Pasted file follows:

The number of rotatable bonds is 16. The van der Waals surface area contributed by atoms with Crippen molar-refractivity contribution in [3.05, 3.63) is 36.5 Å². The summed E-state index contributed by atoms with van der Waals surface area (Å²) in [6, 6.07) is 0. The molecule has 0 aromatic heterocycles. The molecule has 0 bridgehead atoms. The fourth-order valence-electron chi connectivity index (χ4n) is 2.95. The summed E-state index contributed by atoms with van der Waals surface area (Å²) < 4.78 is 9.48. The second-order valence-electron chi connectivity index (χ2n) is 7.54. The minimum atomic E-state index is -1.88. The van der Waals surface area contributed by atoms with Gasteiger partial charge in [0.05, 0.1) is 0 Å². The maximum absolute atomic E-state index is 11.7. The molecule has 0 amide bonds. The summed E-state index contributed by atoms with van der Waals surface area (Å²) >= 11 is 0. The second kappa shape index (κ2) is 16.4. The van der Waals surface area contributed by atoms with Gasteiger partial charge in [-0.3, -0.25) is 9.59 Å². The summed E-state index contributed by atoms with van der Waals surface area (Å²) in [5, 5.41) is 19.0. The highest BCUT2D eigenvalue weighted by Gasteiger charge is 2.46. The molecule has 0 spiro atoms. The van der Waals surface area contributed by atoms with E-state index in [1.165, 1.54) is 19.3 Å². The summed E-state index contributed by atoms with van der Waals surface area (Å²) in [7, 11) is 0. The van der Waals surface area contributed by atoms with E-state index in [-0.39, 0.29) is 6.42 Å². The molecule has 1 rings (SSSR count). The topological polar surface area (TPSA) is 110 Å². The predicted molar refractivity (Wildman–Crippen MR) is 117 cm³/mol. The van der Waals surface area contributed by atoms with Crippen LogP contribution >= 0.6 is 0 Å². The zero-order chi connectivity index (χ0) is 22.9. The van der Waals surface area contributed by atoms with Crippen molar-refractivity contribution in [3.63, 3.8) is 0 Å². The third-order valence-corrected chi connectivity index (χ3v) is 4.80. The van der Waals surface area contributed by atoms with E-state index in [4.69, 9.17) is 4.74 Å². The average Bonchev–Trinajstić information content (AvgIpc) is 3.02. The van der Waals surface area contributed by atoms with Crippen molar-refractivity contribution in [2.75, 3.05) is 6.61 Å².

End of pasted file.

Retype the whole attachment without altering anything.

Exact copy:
The number of rotatable bonds is 16. The van der Waals surface area contributed by atoms with Crippen molar-refractivity contribution in [3.05, 3.63) is 36.5 Å². The summed E-state index contributed by atoms with van der Waals surface area (Å²) in [6, 6.07) is 0. The molecule has 0 aromatic heterocycles. The molecule has 0 bridgehead atoms. The fourth-order valence-electron chi connectivity index (χ4n) is 2.95. The summed E-state index contributed by atoms with van der Waals surface area (Å²) < 4.78 is 9.48. The second-order valence-electron chi connectivity index (χ2n) is 7.54. The minimum atomic E-state index is -1.88. The van der Waals surface area contributed by atoms with Gasteiger partial charge in [0.05, 0.1) is 0 Å². The maximum absolute atomic E-state index is 11.7. The molecule has 0 amide bonds. The summed E-state index contributed by atoms with van der Waals surface area (Å²) >= 11 is 0. The second kappa shape index (κ2) is 16.4. The van der Waals surface area contributed by atoms with Gasteiger partial charge in [-0.3, -0.25) is 9.59 Å². The summed E-state index contributed by atoms with van der Waals surface area (Å²) in [5, 5.41) is 19.0. The highest BCUT2D eigenvalue weighted by Gasteiger charge is 2.46. The molecule has 0 spiro atoms. The van der Waals surface area contributed by atoms with E-state index in [1.165, 1.54) is 19.3 Å². The summed E-state index contributed by atoms with van der Waals surface area (Å²) in [7, 11) is 0. The van der Waals surface area contributed by atoms with E-state index in [-0.39, 0.29) is 6.42 Å². The molecule has 1 rings (SSSR count). The topological polar surface area (TPSA) is 110 Å². The predicted molar refractivity (Wildman–Crippen MR) is 117 cm³/mol. The van der Waals surface area contributed by atoms with Crippen LogP contribution >= 0.6 is 0 Å². The zero-order chi connectivity index (χ0) is 22.9. The van der Waals surface area contributed by atoms with Crippen molar-refractivity contribution in [3.63, 3.8) is 0 Å². The third-order valence-corrected chi connectivity index (χ3v) is 4.80. The van der Waals surface area contributed by atoms with E-state index in [4.69, 9.17) is 4.74 Å². The average Bonchev–Trinajstić information content (AvgIpc) is 3.02. The van der Waals surface area contributed by atoms with Crippen molar-refractivity contribution in [2.75, 3.05) is 6.61 Å².